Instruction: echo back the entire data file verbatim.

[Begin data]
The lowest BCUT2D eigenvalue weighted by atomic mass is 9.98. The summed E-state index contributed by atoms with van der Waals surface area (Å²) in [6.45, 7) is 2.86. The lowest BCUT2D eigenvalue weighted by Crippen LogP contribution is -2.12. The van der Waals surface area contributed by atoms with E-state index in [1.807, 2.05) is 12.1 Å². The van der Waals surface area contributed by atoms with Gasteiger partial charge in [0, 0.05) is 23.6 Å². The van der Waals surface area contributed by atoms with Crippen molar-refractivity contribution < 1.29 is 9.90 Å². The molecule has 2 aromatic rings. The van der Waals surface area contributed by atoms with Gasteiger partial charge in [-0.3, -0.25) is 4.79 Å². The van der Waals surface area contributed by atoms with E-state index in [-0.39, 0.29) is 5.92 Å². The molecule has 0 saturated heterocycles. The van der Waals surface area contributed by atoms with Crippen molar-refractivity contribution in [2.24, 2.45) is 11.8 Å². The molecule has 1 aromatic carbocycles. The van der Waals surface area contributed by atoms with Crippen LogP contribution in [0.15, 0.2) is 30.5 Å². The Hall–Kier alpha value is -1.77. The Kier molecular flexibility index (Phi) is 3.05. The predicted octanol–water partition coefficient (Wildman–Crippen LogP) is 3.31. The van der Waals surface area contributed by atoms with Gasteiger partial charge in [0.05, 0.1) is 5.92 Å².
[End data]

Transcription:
The lowest BCUT2D eigenvalue weighted by atomic mass is 9.98. The summed E-state index contributed by atoms with van der Waals surface area (Å²) in [6.45, 7) is 2.86. The lowest BCUT2D eigenvalue weighted by Crippen LogP contribution is -2.12. The van der Waals surface area contributed by atoms with E-state index in [1.807, 2.05) is 12.1 Å². The van der Waals surface area contributed by atoms with Gasteiger partial charge in [0, 0.05) is 23.6 Å². The van der Waals surface area contributed by atoms with Crippen molar-refractivity contribution < 1.29 is 9.90 Å². The molecule has 2 aromatic rings. The van der Waals surface area contributed by atoms with Gasteiger partial charge in [-0.3, -0.25) is 4.79 Å². The van der Waals surface area contributed by atoms with E-state index in [-0.39, 0.29) is 5.92 Å². The molecule has 0 saturated heterocycles. The van der Waals surface area contributed by atoms with Crippen molar-refractivity contribution in [2.24, 2.45) is 11.8 Å². The molecule has 1 aromatic carbocycles. The van der Waals surface area contributed by atoms with Crippen LogP contribution in [0.15, 0.2) is 30.5 Å². The Hall–Kier alpha value is -1.77. The Kier molecular flexibility index (Phi) is 3.05. The predicted octanol–water partition coefficient (Wildman–Crippen LogP) is 3.31. The van der Waals surface area contributed by atoms with Gasteiger partial charge in [0.05, 0.1) is 5.92 Å².